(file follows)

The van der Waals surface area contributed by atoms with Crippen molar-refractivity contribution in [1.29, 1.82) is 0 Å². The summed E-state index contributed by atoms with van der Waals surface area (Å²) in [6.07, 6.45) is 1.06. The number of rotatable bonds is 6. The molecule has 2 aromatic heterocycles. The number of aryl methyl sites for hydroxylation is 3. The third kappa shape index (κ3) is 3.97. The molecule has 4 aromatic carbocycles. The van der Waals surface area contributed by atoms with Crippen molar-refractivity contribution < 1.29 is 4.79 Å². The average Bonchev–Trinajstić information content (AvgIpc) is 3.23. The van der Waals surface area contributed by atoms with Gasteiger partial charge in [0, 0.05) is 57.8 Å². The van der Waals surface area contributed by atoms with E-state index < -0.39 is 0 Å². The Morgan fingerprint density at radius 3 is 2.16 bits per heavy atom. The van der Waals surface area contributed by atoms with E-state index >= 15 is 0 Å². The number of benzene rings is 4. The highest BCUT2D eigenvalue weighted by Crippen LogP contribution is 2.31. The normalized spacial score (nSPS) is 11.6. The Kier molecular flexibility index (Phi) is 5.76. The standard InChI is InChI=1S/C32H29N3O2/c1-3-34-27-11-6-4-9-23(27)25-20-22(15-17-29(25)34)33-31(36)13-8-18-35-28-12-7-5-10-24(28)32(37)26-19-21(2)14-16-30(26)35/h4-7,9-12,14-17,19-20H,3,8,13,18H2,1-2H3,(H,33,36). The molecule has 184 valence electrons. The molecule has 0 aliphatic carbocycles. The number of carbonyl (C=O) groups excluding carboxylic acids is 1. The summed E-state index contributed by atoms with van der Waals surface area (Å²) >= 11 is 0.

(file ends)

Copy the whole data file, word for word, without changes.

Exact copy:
The van der Waals surface area contributed by atoms with Crippen molar-refractivity contribution in [1.29, 1.82) is 0 Å². The summed E-state index contributed by atoms with van der Waals surface area (Å²) in [6.07, 6.45) is 1.06. The number of rotatable bonds is 6. The molecule has 2 aromatic heterocycles. The number of aryl methyl sites for hydroxylation is 3. The third kappa shape index (κ3) is 3.97. The molecule has 4 aromatic carbocycles. The van der Waals surface area contributed by atoms with Crippen molar-refractivity contribution < 1.29 is 4.79 Å². The average Bonchev–Trinajstić information content (AvgIpc) is 3.23. The van der Waals surface area contributed by atoms with Gasteiger partial charge in [0, 0.05) is 57.8 Å². The van der Waals surface area contributed by atoms with E-state index < -0.39 is 0 Å². The Morgan fingerprint density at radius 3 is 2.16 bits per heavy atom. The van der Waals surface area contributed by atoms with E-state index >= 15 is 0 Å². The number of benzene rings is 4. The highest BCUT2D eigenvalue weighted by Crippen LogP contribution is 2.31. The normalized spacial score (nSPS) is 11.6. The Kier molecular flexibility index (Phi) is 5.76. The standard InChI is InChI=1S/C32H29N3O2/c1-3-34-27-11-6-4-9-23(27)25-20-22(15-17-29(25)34)33-31(36)13-8-18-35-28-12-7-5-10-24(28)32(37)26-19-21(2)14-16-30(26)35/h4-7,9-12,14-17,19-20H,3,8,13,18H2,1-2H3,(H,33,36). The molecule has 184 valence electrons. The molecule has 0 aliphatic carbocycles. The number of carbonyl (C=O) groups excluding carboxylic acids is 1. The summed E-state index contributed by atoms with van der Waals surface area (Å²) >= 11 is 0.